Children who grow up on dairy farms may be less likely to develop allergies
Did you grow up on a dairy farm? If so did you know that research has shown that children who live on dairy farms run one-tenth the risk of developing allergies compared to other children?
Researchers at the University of Gothenburg, Sweden, found that pregnant women may benefit from spending time on dairy farms; that this may promote maturation of the fetal and neonatal immune system.
The researchers then monitored children living in rural Sweden until the age of three to examine maturation of the immune system in relation to allergic disease, half of the children lived on dairy farms.
Many Western countries have experienced a 20-fold increase in allergies; asthma affects as much as 40% of the population in areas of New Zealand, Australia and the United States, according to a study, Lifestyle: When allergies go west, in Nature.
The Asthma Society of Ireland estimates that 470,000 people in Ireland suffer from asthma and Ireland has the fourth-highest incidence of asthma in the world.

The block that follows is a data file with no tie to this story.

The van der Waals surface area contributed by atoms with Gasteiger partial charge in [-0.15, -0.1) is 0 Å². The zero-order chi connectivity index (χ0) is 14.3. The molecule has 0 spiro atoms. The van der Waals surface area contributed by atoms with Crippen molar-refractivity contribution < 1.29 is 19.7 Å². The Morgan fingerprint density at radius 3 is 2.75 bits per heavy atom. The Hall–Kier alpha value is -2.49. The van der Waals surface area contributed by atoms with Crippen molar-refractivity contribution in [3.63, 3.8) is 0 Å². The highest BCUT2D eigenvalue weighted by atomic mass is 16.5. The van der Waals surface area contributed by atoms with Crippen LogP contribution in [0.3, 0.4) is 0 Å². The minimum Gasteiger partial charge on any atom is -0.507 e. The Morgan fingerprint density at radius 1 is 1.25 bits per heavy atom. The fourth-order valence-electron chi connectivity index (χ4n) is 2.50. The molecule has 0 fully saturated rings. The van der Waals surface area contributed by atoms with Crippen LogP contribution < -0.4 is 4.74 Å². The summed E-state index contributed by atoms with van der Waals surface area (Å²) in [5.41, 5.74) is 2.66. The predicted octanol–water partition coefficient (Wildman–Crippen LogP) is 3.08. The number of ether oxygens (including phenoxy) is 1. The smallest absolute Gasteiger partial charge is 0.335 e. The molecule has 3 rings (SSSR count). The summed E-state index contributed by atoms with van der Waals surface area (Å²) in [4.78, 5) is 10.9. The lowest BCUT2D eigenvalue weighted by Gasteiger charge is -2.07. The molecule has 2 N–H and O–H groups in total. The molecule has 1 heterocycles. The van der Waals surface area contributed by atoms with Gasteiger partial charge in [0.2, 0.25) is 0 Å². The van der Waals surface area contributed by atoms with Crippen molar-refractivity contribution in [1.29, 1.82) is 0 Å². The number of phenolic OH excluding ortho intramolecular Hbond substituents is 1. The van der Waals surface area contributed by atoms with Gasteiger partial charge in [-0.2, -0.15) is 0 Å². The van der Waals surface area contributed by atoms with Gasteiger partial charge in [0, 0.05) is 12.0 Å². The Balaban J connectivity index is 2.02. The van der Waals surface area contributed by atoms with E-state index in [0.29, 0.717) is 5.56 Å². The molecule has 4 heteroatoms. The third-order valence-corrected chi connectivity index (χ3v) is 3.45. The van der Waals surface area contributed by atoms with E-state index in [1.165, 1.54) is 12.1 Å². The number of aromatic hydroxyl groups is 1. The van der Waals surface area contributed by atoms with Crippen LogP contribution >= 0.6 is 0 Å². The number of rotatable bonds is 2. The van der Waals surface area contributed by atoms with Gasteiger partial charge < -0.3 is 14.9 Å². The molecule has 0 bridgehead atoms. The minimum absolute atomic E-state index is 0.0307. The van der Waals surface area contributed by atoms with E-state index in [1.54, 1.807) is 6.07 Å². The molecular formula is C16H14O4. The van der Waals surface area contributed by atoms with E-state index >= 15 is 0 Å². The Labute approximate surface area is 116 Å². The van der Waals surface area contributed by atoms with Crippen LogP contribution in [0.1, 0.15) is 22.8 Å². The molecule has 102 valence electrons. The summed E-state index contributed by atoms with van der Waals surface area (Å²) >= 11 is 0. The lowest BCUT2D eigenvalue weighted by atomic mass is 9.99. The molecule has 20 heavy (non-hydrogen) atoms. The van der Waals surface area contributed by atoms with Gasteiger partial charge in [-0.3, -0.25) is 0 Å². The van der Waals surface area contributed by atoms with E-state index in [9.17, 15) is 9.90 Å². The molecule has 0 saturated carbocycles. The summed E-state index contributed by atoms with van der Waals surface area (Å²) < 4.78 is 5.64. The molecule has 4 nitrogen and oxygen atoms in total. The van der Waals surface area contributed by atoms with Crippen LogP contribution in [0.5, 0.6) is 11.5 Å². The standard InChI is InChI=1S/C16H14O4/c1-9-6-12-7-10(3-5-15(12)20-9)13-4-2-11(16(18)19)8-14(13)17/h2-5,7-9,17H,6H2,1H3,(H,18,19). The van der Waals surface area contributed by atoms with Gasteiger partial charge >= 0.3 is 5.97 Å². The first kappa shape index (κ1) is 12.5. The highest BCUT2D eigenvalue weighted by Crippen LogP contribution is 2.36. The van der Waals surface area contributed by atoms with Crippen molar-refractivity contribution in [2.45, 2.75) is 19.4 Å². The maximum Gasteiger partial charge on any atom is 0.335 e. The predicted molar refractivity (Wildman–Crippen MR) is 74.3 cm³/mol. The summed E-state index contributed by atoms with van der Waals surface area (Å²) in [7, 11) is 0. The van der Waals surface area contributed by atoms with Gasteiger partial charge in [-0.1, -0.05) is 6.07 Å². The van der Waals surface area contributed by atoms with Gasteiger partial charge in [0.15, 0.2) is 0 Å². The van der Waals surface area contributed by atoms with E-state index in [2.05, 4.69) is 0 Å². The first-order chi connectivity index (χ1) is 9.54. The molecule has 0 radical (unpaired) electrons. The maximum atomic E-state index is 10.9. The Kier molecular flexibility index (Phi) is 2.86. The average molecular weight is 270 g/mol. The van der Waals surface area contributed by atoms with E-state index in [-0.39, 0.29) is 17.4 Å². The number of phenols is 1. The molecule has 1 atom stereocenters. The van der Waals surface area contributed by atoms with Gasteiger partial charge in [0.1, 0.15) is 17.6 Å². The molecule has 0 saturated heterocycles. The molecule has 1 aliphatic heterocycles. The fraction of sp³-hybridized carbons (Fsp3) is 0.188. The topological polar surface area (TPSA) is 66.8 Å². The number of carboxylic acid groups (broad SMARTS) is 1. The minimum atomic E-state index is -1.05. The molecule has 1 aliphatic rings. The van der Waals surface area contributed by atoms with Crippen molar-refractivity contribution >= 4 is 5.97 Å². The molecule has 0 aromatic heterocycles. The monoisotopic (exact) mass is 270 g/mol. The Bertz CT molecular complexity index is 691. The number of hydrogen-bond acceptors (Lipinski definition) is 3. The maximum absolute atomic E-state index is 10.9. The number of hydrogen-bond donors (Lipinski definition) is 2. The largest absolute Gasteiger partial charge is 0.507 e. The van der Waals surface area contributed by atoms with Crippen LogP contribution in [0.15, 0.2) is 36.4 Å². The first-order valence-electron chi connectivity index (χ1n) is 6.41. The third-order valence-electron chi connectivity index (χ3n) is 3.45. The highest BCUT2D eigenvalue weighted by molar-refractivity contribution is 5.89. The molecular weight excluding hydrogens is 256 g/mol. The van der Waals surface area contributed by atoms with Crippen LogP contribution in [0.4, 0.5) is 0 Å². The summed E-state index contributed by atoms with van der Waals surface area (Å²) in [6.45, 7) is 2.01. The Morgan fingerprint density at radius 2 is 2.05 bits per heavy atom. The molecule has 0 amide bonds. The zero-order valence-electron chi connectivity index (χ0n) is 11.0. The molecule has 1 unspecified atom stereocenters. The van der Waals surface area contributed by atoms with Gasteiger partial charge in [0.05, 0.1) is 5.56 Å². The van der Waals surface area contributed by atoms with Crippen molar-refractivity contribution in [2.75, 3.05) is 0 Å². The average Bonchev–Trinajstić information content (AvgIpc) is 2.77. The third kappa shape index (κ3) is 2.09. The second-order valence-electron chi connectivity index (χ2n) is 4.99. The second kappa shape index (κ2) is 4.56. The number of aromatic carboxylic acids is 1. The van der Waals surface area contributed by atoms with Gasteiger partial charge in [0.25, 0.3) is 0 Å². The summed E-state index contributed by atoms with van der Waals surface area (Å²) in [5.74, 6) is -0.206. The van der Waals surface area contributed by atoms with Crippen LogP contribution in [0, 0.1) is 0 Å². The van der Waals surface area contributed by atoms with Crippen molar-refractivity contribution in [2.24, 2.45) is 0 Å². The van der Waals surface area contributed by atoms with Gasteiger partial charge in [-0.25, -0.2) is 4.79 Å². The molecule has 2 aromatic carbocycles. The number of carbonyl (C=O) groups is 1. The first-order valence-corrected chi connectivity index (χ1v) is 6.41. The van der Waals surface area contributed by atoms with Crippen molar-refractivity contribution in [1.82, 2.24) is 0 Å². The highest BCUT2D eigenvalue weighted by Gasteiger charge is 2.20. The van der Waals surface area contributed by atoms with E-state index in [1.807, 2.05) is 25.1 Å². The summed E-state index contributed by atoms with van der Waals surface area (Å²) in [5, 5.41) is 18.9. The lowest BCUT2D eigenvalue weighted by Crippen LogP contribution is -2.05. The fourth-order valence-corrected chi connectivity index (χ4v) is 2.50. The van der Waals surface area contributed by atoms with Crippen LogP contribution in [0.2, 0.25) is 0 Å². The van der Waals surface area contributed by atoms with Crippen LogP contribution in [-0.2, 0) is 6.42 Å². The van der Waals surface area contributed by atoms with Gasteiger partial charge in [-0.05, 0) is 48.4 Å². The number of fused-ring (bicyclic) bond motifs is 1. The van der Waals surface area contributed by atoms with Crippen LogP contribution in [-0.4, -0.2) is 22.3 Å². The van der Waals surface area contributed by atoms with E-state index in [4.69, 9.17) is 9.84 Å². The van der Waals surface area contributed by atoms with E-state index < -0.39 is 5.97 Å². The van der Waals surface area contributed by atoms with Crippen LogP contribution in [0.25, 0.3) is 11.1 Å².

Cases of eczema have doubled and even tripled in some industrialised countries, the study says, so it is starting to look as if the causes of allergies had something to do with the nature of Western lifestyles.
Another cited reason is that children today are less exposed to micro-organisms and have fewer infections than previous generations, thereby delaying maturation of the immune system, researchers say.
One of the researchers, Anna-Carin Lundell, said that the research also demonstrated for the first time that delayed maturation of the immune system, specifically B-cells, is a risk factor for development of allergies.
The researchers found that children with an allergic disease at the age of 18 and 36 months had a higher percentage of immature B-cells in their blood circulation at birth and during the first month of life.
Lundell said that they now need to identify the specific factors on dairy farms that strengthen protection against allergies and appear to promote maturation of the immune system as early as the fetal stage.